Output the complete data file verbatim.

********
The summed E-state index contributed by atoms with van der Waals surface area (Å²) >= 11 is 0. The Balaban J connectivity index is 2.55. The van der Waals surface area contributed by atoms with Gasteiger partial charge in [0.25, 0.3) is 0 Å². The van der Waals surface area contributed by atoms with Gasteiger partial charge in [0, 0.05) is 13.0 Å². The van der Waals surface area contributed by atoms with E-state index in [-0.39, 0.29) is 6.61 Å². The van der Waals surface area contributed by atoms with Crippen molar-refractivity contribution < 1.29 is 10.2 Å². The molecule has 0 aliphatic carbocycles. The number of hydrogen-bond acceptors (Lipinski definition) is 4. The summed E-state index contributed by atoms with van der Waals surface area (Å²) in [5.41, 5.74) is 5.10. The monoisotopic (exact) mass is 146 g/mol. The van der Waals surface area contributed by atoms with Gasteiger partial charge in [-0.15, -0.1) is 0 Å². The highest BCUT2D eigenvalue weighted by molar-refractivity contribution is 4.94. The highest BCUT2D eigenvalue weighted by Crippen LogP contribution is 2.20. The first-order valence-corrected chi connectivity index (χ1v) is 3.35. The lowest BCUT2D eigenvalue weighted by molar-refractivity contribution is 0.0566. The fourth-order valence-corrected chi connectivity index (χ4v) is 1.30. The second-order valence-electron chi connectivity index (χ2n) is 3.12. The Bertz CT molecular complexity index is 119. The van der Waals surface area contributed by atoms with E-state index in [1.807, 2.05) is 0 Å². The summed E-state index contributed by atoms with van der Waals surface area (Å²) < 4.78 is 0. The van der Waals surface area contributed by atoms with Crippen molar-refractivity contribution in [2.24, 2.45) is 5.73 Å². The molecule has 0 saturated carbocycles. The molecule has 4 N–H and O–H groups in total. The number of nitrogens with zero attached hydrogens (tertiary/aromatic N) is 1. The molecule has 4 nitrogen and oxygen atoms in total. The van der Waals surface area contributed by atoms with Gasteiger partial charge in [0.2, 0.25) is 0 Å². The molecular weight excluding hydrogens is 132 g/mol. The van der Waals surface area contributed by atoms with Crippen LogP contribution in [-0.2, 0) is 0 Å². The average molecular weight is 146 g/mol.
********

The summed E-state index contributed by atoms with van der Waals surface area (Å²) >= 11 is 0. The Balaban J connectivity index is 2.55. The van der Waals surface area contributed by atoms with Gasteiger partial charge in [0.25, 0.3) is 0 Å². The van der Waals surface area contributed by atoms with Gasteiger partial charge in [0, 0.05) is 13.0 Å². The van der Waals surface area contributed by atoms with E-state index in [-0.39, 0.29) is 6.61 Å². The van der Waals surface area contributed by atoms with Crippen molar-refractivity contribution < 1.29 is 10.2 Å². The molecule has 0 aliphatic carbocycles. The number of hydrogen-bond acceptors (Lipinski definition) is 4. The summed E-state index contributed by atoms with van der Waals surface area (Å²) in [5.41, 5.74) is 5.10. The monoisotopic (exact) mass is 146 g/mol. The van der Waals surface area contributed by atoms with Gasteiger partial charge in [-0.15, -0.1) is 0 Å². The highest BCUT2D eigenvalue weighted by molar-refractivity contribution is 4.94. The highest BCUT2D eigenvalue weighted by Crippen LogP contribution is 2.20. The first-order valence-corrected chi connectivity index (χ1v) is 3.35. The lowest BCUT2D eigenvalue weighted by molar-refractivity contribution is 0.0566. The fourth-order valence-corrected chi connectivity index (χ4v) is 1.30. The second-order valence-electron chi connectivity index (χ2n) is 3.12. The Bertz CT molecular complexity index is 119. The van der Waals surface area contributed by atoms with E-state index in [1.807, 2.05) is 0 Å². The summed E-state index contributed by atoms with van der Waals surface area (Å²) < 4.78 is 0. The van der Waals surface area contributed by atoms with Crippen molar-refractivity contribution in [2.24, 2.45) is 5.73 Å². The molecule has 0 saturated carbocycles. The molecule has 4 N–H and O–H groups in total. The number of nitrogens with zero attached hydrogens (tertiary/aromatic N) is 1. The molecule has 4 nitrogen and oxygen atoms in total. The van der Waals surface area contributed by atoms with Gasteiger partial charge in [0.2, 0.25) is 0 Å². The molecular weight excluding hydrogens is 132 g/mol. The van der Waals surface area contributed by atoms with Crippen LogP contribution in [-0.2, 0) is 0 Å². The average molecular weight is 146 g/mol.